by David Cook
On clear nights, the moon would talk to Isabel. When a mere sliver, it would whisper gently. When full and bulbous, it would laugh boisterously. But no-one else could hear their conversations. It was a secret just between she and it.
One crisp winter’s evening, the moon asked Isabel to come to it. And she asked how, and it said it did not know, but had faith that she would find a way. And she did love the moon, she knew. She loved it more than she ever had or ever could love any man, and determined to be with it.
So, behind her lonely shack in the countryside, Isabel strived to build a rocket. She hammered chunks of wood and banged together scraps of metal. Any detritus she found in the fields and ditches around her home lent themselves to her cause. Slowly, steadily, evening upon evening, it grew taller and taller, towering over Isabel in her rags. The moon murmured, chuckled and shouted encouragement. Isabel trembled with anticipation with each blow of the hammer.
One day, a rambler came across Isabel gathering armfuls of debris and asked what she was doing. She told him she was building a spacecraft to journey across the stars to meet her love, the moon. The rambler excused himself hurriedly.
Eventually, her rocket was ready. She crawled into the tiny space she’d left for herself to travel in, no more than six foot by six foot, leaned out, struck a match, lit the fuse and slammed shut the door. This was it! She peeped out of a tiny crack in the casing of the rocket. The moon beamed its blessing down upon her craft. “I love you,” whispered Isabel. The flame whizzed along the fuse towards the fuel tank. “I love you.”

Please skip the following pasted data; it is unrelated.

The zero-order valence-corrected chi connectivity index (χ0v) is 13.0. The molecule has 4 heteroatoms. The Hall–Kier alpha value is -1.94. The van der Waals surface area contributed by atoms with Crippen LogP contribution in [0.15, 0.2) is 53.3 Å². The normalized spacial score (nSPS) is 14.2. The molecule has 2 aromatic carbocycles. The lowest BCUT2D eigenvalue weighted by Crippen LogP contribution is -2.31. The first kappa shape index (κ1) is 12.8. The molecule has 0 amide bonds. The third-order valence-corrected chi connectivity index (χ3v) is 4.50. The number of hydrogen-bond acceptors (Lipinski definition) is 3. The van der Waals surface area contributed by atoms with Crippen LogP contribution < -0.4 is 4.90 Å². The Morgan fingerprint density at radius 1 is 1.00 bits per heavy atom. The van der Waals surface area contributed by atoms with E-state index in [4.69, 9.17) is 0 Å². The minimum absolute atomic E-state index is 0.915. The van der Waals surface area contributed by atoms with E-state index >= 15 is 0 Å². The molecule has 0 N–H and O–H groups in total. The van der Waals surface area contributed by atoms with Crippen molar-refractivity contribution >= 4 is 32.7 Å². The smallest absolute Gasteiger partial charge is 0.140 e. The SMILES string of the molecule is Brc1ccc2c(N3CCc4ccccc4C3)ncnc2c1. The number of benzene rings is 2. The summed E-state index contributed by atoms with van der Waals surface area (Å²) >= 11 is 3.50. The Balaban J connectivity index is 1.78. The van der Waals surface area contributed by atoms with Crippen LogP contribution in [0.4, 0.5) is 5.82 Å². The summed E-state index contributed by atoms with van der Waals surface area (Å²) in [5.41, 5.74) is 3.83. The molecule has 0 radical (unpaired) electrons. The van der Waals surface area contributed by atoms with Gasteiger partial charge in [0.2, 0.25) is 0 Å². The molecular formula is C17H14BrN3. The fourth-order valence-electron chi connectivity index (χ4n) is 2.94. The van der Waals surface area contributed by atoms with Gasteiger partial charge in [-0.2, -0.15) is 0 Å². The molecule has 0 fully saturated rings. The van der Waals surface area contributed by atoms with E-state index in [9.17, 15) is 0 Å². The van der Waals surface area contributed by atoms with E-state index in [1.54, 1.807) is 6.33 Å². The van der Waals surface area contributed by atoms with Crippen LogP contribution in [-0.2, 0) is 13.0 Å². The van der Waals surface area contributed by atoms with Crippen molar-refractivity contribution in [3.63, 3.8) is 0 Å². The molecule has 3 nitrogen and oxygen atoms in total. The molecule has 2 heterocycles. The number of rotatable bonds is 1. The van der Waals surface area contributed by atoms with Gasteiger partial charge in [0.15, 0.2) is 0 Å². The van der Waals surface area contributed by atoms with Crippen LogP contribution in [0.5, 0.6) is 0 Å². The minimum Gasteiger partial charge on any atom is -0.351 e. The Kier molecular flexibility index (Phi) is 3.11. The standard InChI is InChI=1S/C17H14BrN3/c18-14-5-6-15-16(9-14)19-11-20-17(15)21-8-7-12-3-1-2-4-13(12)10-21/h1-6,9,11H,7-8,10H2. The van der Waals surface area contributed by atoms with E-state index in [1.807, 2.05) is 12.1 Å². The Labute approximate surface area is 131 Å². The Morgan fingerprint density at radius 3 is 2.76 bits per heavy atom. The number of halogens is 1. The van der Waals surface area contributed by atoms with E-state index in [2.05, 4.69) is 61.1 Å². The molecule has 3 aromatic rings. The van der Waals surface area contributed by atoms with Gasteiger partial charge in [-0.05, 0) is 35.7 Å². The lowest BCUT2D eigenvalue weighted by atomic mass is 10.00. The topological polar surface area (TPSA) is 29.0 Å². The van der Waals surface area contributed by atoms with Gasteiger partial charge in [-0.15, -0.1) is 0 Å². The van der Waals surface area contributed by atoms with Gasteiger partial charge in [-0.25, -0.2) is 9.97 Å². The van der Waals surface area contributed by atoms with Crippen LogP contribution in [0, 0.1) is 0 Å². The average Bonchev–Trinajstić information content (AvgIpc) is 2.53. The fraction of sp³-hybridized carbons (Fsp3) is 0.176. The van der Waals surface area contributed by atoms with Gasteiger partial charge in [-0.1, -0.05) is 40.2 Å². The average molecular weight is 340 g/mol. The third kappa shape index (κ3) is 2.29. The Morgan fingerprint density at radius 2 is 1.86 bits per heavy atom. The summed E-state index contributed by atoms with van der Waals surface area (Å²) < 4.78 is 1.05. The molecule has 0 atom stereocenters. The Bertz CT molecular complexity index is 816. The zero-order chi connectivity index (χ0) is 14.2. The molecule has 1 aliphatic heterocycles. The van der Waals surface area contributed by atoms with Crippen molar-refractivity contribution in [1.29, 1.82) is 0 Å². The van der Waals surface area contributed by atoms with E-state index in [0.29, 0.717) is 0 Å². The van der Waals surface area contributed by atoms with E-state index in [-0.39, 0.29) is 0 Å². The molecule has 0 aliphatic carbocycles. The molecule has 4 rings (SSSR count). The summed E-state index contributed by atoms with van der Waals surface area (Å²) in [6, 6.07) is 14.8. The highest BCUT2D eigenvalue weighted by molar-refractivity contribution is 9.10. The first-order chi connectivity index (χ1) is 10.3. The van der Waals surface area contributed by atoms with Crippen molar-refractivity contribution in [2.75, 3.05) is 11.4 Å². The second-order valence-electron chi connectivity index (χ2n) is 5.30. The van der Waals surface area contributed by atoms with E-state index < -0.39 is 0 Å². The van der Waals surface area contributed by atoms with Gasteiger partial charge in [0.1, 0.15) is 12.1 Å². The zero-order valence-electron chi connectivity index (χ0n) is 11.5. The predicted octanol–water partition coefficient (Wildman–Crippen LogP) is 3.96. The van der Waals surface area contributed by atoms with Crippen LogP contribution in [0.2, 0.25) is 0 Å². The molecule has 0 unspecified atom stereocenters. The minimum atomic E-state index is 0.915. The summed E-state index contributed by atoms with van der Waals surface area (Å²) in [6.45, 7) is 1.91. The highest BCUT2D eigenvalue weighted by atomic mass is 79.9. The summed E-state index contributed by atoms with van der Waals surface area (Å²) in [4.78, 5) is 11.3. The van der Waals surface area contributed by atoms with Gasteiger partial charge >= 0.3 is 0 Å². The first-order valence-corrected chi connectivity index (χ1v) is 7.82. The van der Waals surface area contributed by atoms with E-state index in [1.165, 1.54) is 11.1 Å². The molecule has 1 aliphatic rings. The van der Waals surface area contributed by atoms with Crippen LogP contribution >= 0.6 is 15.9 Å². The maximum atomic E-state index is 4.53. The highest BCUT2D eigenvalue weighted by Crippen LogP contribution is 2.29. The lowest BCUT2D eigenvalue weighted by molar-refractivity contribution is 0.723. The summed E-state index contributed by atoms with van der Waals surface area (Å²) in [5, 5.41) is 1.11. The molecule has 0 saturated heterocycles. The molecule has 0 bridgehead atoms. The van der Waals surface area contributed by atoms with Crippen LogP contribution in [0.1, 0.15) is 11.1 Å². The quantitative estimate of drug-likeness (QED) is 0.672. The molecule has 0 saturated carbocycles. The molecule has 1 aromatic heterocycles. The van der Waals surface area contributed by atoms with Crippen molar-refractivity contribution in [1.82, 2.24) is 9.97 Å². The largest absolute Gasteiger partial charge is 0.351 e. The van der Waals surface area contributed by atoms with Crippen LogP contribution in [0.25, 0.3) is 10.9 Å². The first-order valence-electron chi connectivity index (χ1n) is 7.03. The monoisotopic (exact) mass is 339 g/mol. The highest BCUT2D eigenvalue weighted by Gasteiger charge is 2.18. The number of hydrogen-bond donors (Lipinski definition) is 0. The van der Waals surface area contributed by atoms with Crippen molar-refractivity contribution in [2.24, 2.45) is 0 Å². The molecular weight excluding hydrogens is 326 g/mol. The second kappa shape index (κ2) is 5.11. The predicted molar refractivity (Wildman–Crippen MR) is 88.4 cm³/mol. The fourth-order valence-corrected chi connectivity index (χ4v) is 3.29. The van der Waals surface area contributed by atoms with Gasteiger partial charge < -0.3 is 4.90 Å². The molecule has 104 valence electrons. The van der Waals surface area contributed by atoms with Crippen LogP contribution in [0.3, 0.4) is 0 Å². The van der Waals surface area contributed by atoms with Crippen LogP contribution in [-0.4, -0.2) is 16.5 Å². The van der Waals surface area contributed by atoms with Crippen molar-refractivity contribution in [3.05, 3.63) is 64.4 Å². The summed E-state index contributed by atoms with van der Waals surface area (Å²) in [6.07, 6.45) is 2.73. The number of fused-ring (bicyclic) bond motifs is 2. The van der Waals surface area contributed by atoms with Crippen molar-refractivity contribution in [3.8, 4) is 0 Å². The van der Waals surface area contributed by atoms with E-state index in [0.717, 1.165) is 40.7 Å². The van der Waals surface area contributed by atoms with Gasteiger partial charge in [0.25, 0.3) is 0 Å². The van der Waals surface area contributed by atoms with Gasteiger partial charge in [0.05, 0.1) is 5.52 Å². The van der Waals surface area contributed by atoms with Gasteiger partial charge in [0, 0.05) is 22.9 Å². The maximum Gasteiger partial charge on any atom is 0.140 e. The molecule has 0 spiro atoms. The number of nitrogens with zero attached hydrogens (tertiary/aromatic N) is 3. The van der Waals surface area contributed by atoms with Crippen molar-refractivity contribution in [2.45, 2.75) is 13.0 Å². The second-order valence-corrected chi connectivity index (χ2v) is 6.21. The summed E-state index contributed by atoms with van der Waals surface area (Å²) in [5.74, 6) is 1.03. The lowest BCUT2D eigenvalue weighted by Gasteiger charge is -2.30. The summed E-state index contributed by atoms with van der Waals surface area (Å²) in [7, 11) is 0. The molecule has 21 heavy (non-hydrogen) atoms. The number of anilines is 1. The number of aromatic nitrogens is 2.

People saw the flames tower over the treetops from miles around and felt the explosion of metal and wood echo down their spines.
The story made the newspapers, but this was of no consolation to Isabel, who by then lay in an unmarked grave in a cemetery not so far away from her shack. In a follow-up story, the rambler spoke to the papers about his conversation with Isabel that day in the countryside. Now, on clear nights, when the moonlight illuminates the weeds already creeping across Isabel’s resting place, some people say that, if you look closely, there is a tear in the eye of the man in the moon. And other people say, don’t be stupid. It’s just the moon. Nothing more.
But from the mess of weeds, a single red hollyhock flower has emerged. Each night it grows a little taller, stretching and stretching, higher and higher.
It’s almost as if the flower is determined, one day, to reach all the way up to the moon.
David Cook’s stories have been published in Spelk, Ellipsis Zine and the National Flash Fiction Anthology. He’s a Pushcart Prize and Best of the Net nominee. He lives in Bridgend, Wales, with his wife and daughter. Say hi on Twitter @davidcook100.